Warren Buffett has been criticized by some for not having put Berkshire Hathaway’s mountain of cash to work during the February-March market crash, a vicious and scary meltdown that turned out to be one of the best short-term buying opportunities in recent memory.
The Oracle of Omaha may have made the mistake of selling his airline stocks at a loss just months before the broader air travel space rebounded on the back of renewed vaccine hopes. While Warren Buffett may have had his fair share of stumbles this year, one thing remains clear: he’s more than willing to look like an idiot over the short term if it means coming out on top over the long run.
Warren Buffett is willing to look wrong in the short term if it means looking like a genius over the long term
With stocks surging to new highs thanks to vaccine-driven optimism, you can count on Warren Buffett to continue to be a net buyer of stocks. One thing he won’t be doing is chasing this market or trying to compensate for his lack of buying activity back in the market depths of March and April. Trying to compensate later on for not having timed a market bottom perfectly could leave one feeling the full force of the next market crash or correction, even if the coast seems clear, with the end of the pandemic that’s now looking more than likely at some point in the new year.
You see, Warren Buffett doesn’t dwell on the past. He stays focused on the future. And although the future is brighter, with a handful of COVID-19 vaccines that have begun to be distributed, one must never discount the possibility of unforeseen negative surprises. Right now, the market is a tug-of-war between a more hopeful future and the horrific near-term reality of surging COVID-19 cases, which could leave another big dent into the economy.
With renewed vaccine hopes, the medium-term outlook hasn’t looked this bright all year. That said, there’s still a very dark winter to get through. Warren Buffett knows this. And should the near-term horror begin to overpower the light at the end of a seemingly distant tunnel, investors should be prepared for turbulence going into the holidays.
Will the Santa Claus rally be replaced with a 2018-style Santa Claus stock market crash?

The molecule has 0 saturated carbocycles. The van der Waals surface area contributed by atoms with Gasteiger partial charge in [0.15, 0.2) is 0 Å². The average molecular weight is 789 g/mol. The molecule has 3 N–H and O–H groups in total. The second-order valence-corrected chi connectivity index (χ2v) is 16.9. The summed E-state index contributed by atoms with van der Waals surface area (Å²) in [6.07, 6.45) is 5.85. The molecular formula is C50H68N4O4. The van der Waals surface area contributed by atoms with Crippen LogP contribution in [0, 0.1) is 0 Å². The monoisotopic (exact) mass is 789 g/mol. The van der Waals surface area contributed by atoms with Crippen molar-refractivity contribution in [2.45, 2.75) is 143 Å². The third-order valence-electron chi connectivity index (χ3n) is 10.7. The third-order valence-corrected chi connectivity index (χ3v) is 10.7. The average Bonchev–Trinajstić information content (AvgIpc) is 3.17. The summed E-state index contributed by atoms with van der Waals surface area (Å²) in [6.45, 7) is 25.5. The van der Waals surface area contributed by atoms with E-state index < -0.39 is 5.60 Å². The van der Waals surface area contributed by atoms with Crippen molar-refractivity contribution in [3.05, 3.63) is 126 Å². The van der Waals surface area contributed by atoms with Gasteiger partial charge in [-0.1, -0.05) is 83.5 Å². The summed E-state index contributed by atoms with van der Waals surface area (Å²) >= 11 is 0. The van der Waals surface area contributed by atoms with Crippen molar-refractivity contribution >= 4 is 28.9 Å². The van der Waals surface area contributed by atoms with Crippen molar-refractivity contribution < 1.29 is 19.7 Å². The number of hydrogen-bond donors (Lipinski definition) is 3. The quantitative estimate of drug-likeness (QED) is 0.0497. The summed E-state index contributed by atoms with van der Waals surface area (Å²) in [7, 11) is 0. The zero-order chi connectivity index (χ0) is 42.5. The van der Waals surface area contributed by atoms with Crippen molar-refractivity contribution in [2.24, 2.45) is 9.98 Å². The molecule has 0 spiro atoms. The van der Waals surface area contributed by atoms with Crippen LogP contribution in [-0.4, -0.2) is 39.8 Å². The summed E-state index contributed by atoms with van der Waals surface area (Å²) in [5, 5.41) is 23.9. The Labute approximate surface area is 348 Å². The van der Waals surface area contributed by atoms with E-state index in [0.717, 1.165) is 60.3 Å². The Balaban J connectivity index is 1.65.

Nobody knows for sure. But following one of the best months of November in decades, I certainly wouldn’t get my hopes up. Instead, take a page out of Warren Buffett’s playbook by having enough dry powder on the sidelines should the markets be in for one last plunge to end the year.
With Berkshire’s growing cash hoard, the Oracle of Omaha is ready for opportunities and should they present themselves over the coming weeks and months. And if it turns out stocks continue roaring higher in a Santa Claus rally? Warren Buffett will likely be putting some money to work in a cautiously optimistic manner, as he’s still bullish on America’s long-term prospects. Regardless of what the stock market’s next move is, you can count on the man to continue to pick his spots carefully in underappreciated and undervalued companies like Suncor Energy that most others may be sleeping on.
The Foolish takeaway for Warren Buffett fans
While it is a good idea to have cash ready to buy market crashes and corrections, you shouldn’t seek to make drastic moves with your portfolio here, especially if you already have enough cash sitting in those near-zero-interest-bearing TFSAs. However, if you’re one of many investors who hasn’t taken profits on their biggest winners of the year (think Shopify) and you lack the liquidity to buy any future dips, now may be a good time to do some trimming in case the COVID-19 crisis has one more market crash in store.
If the Grinch ends up stealing the Santa Claus rally, Warren Buffett will be ready. Will you?
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This article represents the opinion of the writer, who may disagree with the “official” recommendation position of a Motley Fool premium service or advisor. We’re Motley! Questioning an investing thesis — even one of our own — helps us all think critically about investing and make decisions that help us become smarter, happier, and richer, so we sometimes publish articles that may not be in line with recommendations, rankings or other content.
Fool contributor Joey Frenette owns shares of Berkshire Hathaway (B shares). The Motley Fool owns shares of and recommends Berkshire Hathaway (B shares) and Shopify and recommends the following options: long January 2021 $200 calls on Berkshire Hathaway (B shares), short January 2021 $200 puts on Berkshire Hathaway (B shares), and short December 2020 $210 calls on Berkshire Hathaway (B shares).